Thursday, March 6, 2008

"It is not the absence of sight that is the problem; rather it is the lack of vision." Helen Keller

Giving a child with Down syndrome, disability, or imperfection away may allow for an easier life for the parents, but what about the other family members who are never consulted?

A family is a shared experience. It is an inheritance and a legacy. That legacy is cumulatively greater than one moment of convenience based upon a one individuals choice. A family, especially an orthodox family, always involves, the parents, the progeny, and the Aibishter in their lives.

A Jewish film producer once said, “Mother, father, and G-d represented the core of Jewish family life. Every home depended on the warmth and care given by the mother, the strength and security given by the father, and the omnipresence and omnipotence of G-d. Mother was there when you were ailing or hungry or cold, father was always handy to protect you and G-d was available for everything.” (Dore Schary)

“Just as it is a mitzvah to put on Tefillin every day, it is a mitzva for a father to be involved with his children every day.” (M.M. Schneerson)

We all need family whether as a child or a parent. For those of us fortunate enough to have a large family to rely upon and to share our joys and burdens by being a member of that family are truly blessed. The fullness we all feel by having an extended family as well as a large natural immediate family gives us an identity, a sense of self, of closeness, support, and variety.

It is precisely this access to the dynamics of a large family that is denied the baby who is given away in the very earliest stages of life. How much more so does a retarded child need to feel this acceptance and the security that goes comes with it, rather than literally being lost, alone, and rejected from the very first stages of life.

Keeping a child born with Down syndrome can only enrich each and every family member’s experience. This is accomplished by eliminating the myths, the fears, and the unknown, and then by further embracing, understanding, and meeting those challenges head on. This is how we all benefit.

There are clearly times when family members simply cannot cope with certain situations. There are times when a parent may actually think and wonder, G-d forbid, why this child was born. Generally speaking orthodox Jews don’t entertain such disparaging thoughts. Not until, that is, they are challenged to the very essence of their collective being.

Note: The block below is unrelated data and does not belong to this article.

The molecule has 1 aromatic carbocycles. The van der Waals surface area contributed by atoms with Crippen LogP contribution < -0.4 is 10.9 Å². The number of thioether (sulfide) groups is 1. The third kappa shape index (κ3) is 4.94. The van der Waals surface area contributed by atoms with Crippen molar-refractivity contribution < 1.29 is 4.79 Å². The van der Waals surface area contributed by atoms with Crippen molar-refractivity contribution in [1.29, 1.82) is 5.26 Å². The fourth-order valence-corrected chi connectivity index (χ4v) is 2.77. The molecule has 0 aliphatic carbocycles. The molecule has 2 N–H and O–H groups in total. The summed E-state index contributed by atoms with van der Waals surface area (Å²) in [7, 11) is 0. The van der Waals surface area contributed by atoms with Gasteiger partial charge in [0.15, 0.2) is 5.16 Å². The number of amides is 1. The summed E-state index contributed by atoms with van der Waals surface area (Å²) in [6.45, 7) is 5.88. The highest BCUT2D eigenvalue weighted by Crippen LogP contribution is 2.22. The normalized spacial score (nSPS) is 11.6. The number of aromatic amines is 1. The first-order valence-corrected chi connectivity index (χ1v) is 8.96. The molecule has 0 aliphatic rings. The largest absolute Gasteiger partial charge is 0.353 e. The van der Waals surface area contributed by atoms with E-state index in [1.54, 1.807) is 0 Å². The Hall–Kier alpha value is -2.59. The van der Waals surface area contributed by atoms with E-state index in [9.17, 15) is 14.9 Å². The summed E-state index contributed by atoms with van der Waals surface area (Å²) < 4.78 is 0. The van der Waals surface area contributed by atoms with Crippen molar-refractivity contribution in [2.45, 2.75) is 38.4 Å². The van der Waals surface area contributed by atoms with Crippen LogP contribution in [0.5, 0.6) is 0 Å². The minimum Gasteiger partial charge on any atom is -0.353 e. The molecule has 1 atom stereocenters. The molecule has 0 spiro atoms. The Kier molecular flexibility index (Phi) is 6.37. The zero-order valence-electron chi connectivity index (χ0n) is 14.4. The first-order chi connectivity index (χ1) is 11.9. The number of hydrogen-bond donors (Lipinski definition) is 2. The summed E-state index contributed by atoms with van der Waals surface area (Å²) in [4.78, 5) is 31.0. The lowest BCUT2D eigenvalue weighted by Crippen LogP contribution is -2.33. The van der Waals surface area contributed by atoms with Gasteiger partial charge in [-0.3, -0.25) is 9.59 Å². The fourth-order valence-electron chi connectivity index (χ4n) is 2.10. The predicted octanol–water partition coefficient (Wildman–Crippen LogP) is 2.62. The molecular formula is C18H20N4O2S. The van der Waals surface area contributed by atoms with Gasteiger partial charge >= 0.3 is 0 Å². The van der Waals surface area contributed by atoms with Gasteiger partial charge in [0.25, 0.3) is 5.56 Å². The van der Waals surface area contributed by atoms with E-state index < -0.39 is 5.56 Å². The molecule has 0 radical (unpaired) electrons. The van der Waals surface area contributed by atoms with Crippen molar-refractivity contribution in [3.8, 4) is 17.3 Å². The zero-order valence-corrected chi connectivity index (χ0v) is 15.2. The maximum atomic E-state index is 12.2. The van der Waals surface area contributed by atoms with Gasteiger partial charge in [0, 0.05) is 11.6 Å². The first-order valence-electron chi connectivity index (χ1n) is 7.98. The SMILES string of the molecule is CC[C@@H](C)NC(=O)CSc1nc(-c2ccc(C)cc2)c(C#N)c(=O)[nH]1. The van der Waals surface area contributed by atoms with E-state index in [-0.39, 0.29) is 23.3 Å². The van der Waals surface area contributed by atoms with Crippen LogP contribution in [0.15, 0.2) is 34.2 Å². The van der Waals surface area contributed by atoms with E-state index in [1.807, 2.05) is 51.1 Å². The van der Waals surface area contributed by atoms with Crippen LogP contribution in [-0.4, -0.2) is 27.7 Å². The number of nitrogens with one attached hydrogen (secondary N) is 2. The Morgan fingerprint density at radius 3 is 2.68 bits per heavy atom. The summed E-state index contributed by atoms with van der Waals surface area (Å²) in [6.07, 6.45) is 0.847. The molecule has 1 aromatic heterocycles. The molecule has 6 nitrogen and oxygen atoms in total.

As the Gemora, (Magilla, 16A) reminds us, “These people (the Jews) have been compared to sand and stars; when they fall as low as the sand, and when they rise as high as the sky.” Between the stars and the sand, orthodox Jews also have had bad thoughts. Specifically, this is in reference to the attitudes harbored toward children born “differently abled” or more commonly, handicapped.

All of the evidence proves that the absolute worst thing that can happen to a baby immediately after birth is to be separated from his natural maternal and paternal parents. The second worst negative factor in a child’s early development is to be placed in a facility, communal home, or institution. The most desirable setting then is always with the biological family at home in the presence of their natural siblings.

What is more joyous than having a baby? And what is more fraught with potential for conflict?

Say what you want about the probability of winning the lottery but I’ve never heard the story of the guy who won the second tier of the lotto and complained about the windfall by asking to pass it on to another without even sampling some of the windfall if only for a short time.

Can’t you hear the reaction now, “Oh my gosh I just won $175,000 but I entered the lottery to win $90 million, oh my gosh, why me? Why did it have to be me? I don’t think I can handle this. It’s going to be too much for the family to handle.”

This is partially because we do not see life granted to us by G-d as equal in value to money.

Childbirth no matter how much we think we can control it, is still more like a lottery, even though the grand prize is a gift from Above.

As Dore Schary says, “childbirth is one of the greatest shared moments in the lives of mothers and fathers and babies, offering an infinite number of possibilities as the potential. There are those segments of the process that are observed, monitored, and regulated and there are those aspects of the process over which we have not control and less insight.” The only way by which religious Jews have found to best cope is with the use of prayer and recitation of Tehillim (Plalms) in order to effect or influence outcome. And we know these tools work.

These are the windows to heaven according to the Baal Shem Tov (1689-1760 The founder of the Chassidic movement). And if I might add here so are our children, windows to heaven. When G-d sends us a child He is also sending us the special instructions as to how to handle the situation. He wants you to have this child; all you need do is pray and listen closely for the answer.

Just as there are no two people the same so too there are no two birthing experiences that are the same. Every baby goes through a birthing process that is similar only, however, in that every baby descends through a series of internal events ultimately presenting to us as an external dependent being. It is here that all of the similarities end and the uniqueness of this living event begins as life.

G-d does not make mistakes when creating human beings. Only human beings, through independent thought, speech, and action, make mistakes through ignorance. Put another way, everything and everyone is perfect in His eyes; It is our eyes that need “ophthalmological spiritual” correction.

No comments: